I once met with a school leader who had a school full of incredible teachers in a highly-strained teaching market. I asked how he found such great people in the pool and he said that he made critical thinking and openness-to-feedback as non-negotiables and created his hiring process around diving deep to make sure candidates had this in abundance and knew he’d have to sacrifice on other desirable traits (experience teaching, organization, etc.).
There is not one specific profile that leads to a successful teacher. Every successful teacher in your school has a unique combination of strengths but also likely a few traits in abundance. Make sure your selection criteria matches the dynamic equation that is talent while also matching your available pool.
It’s important to consider the intersection of compensation, desired lifestyle (commute, house, schools), and cost of living.
Adjust your training model.
Being a great teacher is hard and no great teacher started their career as a great teacher.
Unless you can attract already-ready talent you likely need to create intentional structures before and during your school year to train and coach teachers. Most of the largest charter management organizations have completely adjusted their talent model to provide robust training to teachers (and leaders); in many cases hiring more than two-thirds of their new teachers as new to the profession altogether. These organizations, like many large corporations have done given their size and need, have created their own entire education schools in-house.
As a single school or small district, you may not have the resources (nor need) to scale up training to this scale, but you can create highly intentional supports for new-to-your-school teachers. This is another incentive to hire with consistent selection criteria such that you are able to design supports for teachers in the areas you know there are likely deficiencies (organization, content knowledge, classroom management, etc.).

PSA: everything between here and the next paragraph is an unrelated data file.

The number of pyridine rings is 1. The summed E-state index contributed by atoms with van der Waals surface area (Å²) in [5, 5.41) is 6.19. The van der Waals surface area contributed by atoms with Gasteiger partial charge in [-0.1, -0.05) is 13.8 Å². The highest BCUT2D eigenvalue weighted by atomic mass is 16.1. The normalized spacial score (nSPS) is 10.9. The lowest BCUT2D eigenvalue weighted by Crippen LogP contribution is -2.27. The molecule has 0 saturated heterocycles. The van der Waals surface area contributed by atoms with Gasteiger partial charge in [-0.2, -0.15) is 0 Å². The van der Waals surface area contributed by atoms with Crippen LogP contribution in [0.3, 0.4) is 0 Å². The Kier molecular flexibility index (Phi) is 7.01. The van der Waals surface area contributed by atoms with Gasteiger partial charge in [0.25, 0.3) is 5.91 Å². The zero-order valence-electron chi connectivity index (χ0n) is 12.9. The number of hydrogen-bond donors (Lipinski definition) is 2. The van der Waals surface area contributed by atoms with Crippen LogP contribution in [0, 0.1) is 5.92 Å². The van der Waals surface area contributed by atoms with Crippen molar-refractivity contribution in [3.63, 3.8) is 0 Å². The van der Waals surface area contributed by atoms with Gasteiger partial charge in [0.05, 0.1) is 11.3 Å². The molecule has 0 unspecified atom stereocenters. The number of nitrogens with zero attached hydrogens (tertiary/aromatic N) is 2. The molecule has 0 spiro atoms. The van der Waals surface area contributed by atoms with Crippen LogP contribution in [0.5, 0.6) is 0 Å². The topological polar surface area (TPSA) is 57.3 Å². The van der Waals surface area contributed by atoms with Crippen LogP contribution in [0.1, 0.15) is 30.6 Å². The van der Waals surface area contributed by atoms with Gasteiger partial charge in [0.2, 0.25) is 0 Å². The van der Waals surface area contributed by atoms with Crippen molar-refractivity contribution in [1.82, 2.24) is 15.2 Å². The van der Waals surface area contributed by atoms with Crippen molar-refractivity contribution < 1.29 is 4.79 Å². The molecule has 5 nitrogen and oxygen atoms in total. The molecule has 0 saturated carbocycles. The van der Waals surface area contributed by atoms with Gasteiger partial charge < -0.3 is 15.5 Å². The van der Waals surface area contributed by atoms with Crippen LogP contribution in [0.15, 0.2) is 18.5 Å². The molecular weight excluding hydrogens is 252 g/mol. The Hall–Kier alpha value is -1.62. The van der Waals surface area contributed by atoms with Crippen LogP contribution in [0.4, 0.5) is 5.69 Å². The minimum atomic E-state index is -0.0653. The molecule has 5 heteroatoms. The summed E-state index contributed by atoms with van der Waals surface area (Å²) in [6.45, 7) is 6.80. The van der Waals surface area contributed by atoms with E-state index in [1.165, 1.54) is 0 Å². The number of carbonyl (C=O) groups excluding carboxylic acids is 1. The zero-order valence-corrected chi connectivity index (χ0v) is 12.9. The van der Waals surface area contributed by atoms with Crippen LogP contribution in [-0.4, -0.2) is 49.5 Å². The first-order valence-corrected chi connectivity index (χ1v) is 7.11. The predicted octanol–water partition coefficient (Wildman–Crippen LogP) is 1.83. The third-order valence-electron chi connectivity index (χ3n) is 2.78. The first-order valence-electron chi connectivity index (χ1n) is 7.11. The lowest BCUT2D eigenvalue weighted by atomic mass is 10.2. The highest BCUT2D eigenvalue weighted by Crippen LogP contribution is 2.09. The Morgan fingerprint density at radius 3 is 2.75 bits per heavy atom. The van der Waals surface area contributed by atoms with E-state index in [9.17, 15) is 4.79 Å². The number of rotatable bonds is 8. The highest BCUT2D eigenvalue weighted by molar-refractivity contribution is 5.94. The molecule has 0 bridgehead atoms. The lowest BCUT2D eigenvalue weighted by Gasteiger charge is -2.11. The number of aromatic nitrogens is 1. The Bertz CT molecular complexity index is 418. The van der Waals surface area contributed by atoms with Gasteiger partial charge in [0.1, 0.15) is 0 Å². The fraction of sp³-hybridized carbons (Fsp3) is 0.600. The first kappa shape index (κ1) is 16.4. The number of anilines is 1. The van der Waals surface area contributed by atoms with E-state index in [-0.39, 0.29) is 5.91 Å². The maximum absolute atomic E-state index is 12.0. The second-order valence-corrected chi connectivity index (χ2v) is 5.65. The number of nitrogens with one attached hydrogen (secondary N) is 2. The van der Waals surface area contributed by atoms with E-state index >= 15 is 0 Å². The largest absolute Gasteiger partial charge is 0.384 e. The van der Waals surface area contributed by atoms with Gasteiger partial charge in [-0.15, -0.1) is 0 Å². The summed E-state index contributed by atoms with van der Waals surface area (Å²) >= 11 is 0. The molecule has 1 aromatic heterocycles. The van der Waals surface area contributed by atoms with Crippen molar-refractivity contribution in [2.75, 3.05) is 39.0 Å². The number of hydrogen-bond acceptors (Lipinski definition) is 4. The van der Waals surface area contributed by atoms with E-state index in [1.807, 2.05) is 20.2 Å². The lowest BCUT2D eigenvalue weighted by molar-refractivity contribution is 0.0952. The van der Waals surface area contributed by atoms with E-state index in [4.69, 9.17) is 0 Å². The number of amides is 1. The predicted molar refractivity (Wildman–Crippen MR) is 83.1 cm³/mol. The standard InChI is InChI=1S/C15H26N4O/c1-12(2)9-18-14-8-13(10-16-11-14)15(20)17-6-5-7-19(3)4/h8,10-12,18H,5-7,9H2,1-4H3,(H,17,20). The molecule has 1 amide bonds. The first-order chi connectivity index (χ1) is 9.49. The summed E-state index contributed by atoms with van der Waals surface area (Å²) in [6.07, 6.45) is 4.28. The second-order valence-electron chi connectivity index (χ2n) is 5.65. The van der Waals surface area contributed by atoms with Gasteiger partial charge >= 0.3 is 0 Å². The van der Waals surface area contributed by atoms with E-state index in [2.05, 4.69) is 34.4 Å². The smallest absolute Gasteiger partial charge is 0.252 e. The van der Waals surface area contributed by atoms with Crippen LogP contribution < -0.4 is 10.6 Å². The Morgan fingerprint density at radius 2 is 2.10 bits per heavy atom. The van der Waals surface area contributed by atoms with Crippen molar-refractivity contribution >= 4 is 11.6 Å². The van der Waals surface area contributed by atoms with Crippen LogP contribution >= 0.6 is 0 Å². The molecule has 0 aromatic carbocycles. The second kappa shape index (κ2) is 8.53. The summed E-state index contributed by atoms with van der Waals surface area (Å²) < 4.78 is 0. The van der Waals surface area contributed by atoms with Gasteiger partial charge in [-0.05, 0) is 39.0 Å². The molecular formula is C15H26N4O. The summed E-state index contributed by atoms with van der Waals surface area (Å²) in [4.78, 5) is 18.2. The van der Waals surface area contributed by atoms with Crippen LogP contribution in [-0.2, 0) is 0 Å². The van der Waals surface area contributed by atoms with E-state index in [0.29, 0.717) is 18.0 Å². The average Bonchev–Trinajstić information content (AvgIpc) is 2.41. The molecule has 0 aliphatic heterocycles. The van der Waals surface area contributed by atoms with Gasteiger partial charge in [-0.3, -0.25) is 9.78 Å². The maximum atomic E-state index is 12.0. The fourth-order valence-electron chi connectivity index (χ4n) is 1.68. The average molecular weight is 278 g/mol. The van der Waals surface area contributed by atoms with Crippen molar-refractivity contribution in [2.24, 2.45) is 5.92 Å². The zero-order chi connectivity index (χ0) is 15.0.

Adjust your school model.
The education industry is designed on a service industry construct but aims to attract non-service industry talent (a post for another day). As a result, non-teaching opportunities in and out of education are setting new expectations for what talent seeks in a workplace.
Does your school have day care services? Do you allow teachers to adjust their schedules? What time does school start/end? Are start times related to traffic/commute patterns? How much during-day planning do you allow? How much work is expected of students at school versus home? What duties or expectations can be taken off a teacher’s plate?
These are all questions that can take you down the road of questioning either the construct of your day, a teacher’s schedule, or even your student-learning model, all considerations the sector is slow to move on. Though you don’t need (or aren’t able) to fully adjust your model to mirror more flexible industries, you can differentiate for specific employees or add perks that aren’t yet standard in education that make your school a better (and more desirable) place for teachers.
Whether adjusting message, markets, selection, training, or their entire construct there are ways to successfully attract teachers even in a shrinking pool. The path forward in attracting more talented professionals to sustain a career in teaching will likely be driven by those that make the most successful adjustments, particularly in a time like this.
I’m on fire every day with the optimism with what’s still possible to make our schools great places for the best teachers to lead a happy career and I hope I’ve sparked the same optimism and some new ideas in you.